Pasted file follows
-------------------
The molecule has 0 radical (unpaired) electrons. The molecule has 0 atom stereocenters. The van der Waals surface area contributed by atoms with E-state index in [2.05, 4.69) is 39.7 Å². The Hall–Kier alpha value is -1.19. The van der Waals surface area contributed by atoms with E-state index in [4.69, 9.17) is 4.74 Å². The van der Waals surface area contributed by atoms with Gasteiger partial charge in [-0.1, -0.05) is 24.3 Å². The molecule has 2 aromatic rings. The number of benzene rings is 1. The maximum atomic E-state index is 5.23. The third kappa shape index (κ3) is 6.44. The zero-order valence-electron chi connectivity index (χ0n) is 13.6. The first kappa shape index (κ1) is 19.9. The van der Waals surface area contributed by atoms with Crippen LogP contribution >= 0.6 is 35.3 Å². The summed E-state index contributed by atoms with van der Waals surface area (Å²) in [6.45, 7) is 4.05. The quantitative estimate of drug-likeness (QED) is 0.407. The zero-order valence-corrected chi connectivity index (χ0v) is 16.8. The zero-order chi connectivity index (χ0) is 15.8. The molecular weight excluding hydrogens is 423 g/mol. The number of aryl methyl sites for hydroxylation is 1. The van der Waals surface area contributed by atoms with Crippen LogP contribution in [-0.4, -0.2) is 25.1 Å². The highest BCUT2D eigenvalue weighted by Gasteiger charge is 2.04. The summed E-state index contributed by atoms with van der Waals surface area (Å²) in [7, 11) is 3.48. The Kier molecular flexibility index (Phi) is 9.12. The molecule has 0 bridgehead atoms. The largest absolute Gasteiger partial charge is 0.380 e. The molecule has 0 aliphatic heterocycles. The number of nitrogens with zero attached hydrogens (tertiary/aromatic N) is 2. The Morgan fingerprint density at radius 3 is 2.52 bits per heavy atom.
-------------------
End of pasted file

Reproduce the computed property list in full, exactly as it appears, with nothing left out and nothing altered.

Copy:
The molecule has 0 radical (unpaired) electrons. The molecule has 0 atom stereocenters. The van der Waals surface area contributed by atoms with E-state index in [2.05, 4.69) is 39.7 Å². The Hall–Kier alpha value is -1.19. The van der Waals surface area contributed by atoms with E-state index in [4.69, 9.17) is 4.74 Å². The van der Waals surface area contributed by atoms with Gasteiger partial charge in [-0.1, -0.05) is 24.3 Å². The molecule has 2 aromatic rings. The number of benzene rings is 1. The maximum atomic E-state index is 5.23. The third kappa shape index (κ3) is 6.44. The zero-order valence-electron chi connectivity index (χ0n) is 13.6. The first kappa shape index (κ1) is 19.9. The van der Waals surface area contributed by atoms with Crippen LogP contribution >= 0.6 is 35.3 Å². The summed E-state index contributed by atoms with van der Waals surface area (Å²) in [6.45, 7) is 4.05. The quantitative estimate of drug-likeness (QED) is 0.407. The zero-order valence-corrected chi connectivity index (χ0v) is 16.8. The zero-order chi connectivity index (χ0) is 15.8. The molecular weight excluding hydrogens is 423 g/mol. The number of aryl methyl sites for hydroxylation is 1. The van der Waals surface area contributed by atoms with Crippen LogP contribution in [-0.4, -0.2) is 25.1 Å². The highest BCUT2D eigenvalue weighted by Gasteiger charge is 2.04. The summed E-state index contributed by atoms with van der Waals surface area (Å²) in [7, 11) is 3.48. The Kier molecular flexibility index (Phi) is 9.12. The molecule has 0 bridgehead atoms. The largest absolute Gasteiger partial charge is 0.380 e. The molecule has 0 aliphatic heterocycles. The number of nitrogens with zero attached hydrogens (tertiary/aromatic N) is 2. The Morgan fingerprint density at radius 3 is 2.52 bits per heavy atom.